THREE YEARS AGO I sat outside in southern India with a happily married couple from the States. An intimate group of us were undergoing a three-week panchakarma, or Ayurvedic cleanse, and I had just received abhyanga, a warm, full-body oil and medicinal herbal massage.
I can still almost taste that day. The dry, clean mountain air was laced with a mixture of nearby burning incense, green tea leaves and chai; the birds sang their love songs to one another, and the flowers in the garden were so red it was as though someone had sacrificed their human heart just to paint their beauty.
Up to that point, my solo backpacking experience and study trip throughout India revealed an inner reserve of strength and flexibility I never knew I had, especially as destinations were new, my travel plans were un-etched and external schedules would tend to change on a dime.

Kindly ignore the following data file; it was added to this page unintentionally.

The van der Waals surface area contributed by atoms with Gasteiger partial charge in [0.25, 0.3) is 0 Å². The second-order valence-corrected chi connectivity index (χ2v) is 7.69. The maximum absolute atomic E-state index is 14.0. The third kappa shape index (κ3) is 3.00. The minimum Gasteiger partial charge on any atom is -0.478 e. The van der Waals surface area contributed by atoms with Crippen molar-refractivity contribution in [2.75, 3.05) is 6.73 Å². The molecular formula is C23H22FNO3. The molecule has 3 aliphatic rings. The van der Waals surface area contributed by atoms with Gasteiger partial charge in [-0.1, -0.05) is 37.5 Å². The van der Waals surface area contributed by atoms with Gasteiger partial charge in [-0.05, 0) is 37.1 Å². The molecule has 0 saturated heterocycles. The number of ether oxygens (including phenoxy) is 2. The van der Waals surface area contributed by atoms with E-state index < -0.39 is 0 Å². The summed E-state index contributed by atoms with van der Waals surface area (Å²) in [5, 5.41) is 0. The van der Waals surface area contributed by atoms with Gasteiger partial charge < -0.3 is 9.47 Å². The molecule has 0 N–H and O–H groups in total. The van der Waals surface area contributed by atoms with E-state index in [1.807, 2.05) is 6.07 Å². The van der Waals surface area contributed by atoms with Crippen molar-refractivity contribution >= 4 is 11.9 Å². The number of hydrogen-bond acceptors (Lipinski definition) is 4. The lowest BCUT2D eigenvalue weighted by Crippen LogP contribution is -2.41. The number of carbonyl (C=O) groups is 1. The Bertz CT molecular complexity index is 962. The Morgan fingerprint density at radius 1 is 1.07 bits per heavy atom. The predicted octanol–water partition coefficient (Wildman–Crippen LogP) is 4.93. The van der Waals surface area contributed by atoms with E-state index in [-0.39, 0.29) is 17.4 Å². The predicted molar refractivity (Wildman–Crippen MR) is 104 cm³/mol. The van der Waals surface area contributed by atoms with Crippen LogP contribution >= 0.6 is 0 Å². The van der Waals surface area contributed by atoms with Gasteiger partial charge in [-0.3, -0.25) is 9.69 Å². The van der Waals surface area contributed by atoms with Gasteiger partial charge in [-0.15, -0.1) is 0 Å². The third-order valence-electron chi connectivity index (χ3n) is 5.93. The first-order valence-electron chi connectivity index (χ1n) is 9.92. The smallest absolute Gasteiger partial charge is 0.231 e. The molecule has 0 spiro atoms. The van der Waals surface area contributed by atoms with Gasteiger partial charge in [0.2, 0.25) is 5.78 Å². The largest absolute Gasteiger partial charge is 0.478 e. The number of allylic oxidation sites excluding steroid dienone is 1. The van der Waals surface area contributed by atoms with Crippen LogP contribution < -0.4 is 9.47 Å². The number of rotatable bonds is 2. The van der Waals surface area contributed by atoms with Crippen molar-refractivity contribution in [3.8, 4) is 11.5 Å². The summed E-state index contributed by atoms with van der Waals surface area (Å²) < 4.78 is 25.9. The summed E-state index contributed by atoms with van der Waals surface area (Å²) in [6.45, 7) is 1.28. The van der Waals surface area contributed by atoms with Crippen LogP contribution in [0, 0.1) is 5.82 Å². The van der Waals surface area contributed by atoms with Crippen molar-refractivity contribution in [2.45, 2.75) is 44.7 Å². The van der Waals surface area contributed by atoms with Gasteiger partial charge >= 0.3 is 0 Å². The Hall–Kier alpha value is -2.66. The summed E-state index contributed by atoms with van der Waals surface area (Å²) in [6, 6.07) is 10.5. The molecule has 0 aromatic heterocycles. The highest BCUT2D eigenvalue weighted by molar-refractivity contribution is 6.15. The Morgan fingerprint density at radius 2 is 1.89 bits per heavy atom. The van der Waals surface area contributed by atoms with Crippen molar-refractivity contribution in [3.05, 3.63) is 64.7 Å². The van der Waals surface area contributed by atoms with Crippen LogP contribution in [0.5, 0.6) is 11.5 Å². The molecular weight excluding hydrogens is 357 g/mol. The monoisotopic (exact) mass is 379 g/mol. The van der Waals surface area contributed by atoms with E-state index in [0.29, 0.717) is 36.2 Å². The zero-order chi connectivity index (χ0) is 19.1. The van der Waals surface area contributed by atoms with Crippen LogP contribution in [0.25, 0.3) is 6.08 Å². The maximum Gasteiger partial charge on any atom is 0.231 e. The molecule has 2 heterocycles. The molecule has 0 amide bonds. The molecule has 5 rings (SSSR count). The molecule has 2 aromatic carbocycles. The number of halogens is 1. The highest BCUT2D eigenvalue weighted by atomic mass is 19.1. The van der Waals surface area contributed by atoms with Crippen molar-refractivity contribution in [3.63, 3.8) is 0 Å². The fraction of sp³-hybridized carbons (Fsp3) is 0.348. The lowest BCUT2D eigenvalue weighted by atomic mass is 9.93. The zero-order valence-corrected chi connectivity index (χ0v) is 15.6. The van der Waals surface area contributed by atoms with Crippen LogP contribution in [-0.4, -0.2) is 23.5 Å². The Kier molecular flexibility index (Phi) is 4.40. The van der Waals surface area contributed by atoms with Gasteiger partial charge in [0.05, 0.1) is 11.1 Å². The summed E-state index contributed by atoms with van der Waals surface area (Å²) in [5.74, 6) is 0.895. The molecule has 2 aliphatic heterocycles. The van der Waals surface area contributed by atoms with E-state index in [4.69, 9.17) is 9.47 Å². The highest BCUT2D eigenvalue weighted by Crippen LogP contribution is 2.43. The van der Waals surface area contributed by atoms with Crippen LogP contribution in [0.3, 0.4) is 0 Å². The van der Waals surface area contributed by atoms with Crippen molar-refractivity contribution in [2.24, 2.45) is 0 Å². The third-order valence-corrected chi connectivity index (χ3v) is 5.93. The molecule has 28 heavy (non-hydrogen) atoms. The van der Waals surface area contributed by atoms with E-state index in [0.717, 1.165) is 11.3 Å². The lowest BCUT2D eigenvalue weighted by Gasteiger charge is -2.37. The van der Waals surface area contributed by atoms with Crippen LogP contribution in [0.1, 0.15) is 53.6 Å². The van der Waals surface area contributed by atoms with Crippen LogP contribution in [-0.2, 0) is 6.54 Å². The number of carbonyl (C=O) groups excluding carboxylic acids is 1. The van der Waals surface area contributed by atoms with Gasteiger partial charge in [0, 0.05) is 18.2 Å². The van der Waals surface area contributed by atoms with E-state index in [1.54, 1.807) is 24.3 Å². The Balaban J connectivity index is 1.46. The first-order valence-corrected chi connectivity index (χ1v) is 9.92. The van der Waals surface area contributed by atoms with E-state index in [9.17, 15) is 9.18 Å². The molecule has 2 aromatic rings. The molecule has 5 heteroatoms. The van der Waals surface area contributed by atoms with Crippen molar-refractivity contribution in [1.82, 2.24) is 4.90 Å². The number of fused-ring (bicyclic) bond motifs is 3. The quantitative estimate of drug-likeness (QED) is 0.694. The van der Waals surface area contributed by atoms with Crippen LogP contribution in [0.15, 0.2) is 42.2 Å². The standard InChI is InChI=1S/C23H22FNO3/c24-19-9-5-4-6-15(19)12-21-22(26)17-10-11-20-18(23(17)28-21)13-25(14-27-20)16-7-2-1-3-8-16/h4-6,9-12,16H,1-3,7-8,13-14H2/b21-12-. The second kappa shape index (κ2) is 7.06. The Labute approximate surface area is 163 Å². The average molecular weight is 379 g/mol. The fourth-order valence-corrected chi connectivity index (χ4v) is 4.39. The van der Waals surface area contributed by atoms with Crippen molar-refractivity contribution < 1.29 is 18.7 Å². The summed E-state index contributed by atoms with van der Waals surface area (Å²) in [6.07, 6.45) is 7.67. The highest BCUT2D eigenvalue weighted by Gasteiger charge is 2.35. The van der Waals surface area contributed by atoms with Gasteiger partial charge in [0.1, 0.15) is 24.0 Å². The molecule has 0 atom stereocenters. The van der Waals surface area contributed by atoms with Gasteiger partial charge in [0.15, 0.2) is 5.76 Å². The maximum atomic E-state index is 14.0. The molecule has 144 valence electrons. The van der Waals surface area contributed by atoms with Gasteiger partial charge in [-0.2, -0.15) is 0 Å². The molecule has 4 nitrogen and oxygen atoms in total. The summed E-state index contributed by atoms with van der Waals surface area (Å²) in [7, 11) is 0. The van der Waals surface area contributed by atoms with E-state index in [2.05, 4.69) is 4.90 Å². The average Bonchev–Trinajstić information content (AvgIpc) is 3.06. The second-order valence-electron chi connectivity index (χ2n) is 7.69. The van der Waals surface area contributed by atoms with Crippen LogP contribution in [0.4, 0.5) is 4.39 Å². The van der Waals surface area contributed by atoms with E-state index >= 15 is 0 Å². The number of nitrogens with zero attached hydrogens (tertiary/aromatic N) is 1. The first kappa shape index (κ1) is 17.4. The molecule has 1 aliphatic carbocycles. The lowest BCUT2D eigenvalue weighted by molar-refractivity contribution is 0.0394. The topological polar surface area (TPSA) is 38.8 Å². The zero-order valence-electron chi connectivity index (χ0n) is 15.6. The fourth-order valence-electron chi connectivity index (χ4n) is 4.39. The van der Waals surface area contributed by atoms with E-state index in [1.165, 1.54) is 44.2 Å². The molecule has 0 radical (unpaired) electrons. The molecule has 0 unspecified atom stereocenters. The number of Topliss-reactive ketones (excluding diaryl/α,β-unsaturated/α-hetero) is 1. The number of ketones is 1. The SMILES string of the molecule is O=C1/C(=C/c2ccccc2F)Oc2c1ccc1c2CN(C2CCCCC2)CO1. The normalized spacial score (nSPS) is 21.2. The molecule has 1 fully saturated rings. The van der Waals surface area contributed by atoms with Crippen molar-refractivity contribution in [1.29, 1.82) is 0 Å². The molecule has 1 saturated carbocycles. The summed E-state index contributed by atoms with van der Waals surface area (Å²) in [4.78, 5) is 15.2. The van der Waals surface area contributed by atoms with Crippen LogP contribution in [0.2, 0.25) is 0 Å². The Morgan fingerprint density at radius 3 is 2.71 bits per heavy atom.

My realized self-confidence, self-care practices and the feeling of the sun on my face all came to a crescendo in that moment, and I asked the couple, "why do I allow myself to be treated as anyone other than the goddess that I am?" Playfully the couple looked at each other, smiled and replied, "you’re right; why do you?"
Unbeknownst to be at the time, that simple, rather rhetorical inquiry would soon lead me into the arms of my strong and loving partner, Dan, whom I celebrate one year married to last month. He has affirmed that true love is the support from another to be fully oneself, in all of one’s imperfection and Godliness, and that self-love is the key to a happy and healthy external union.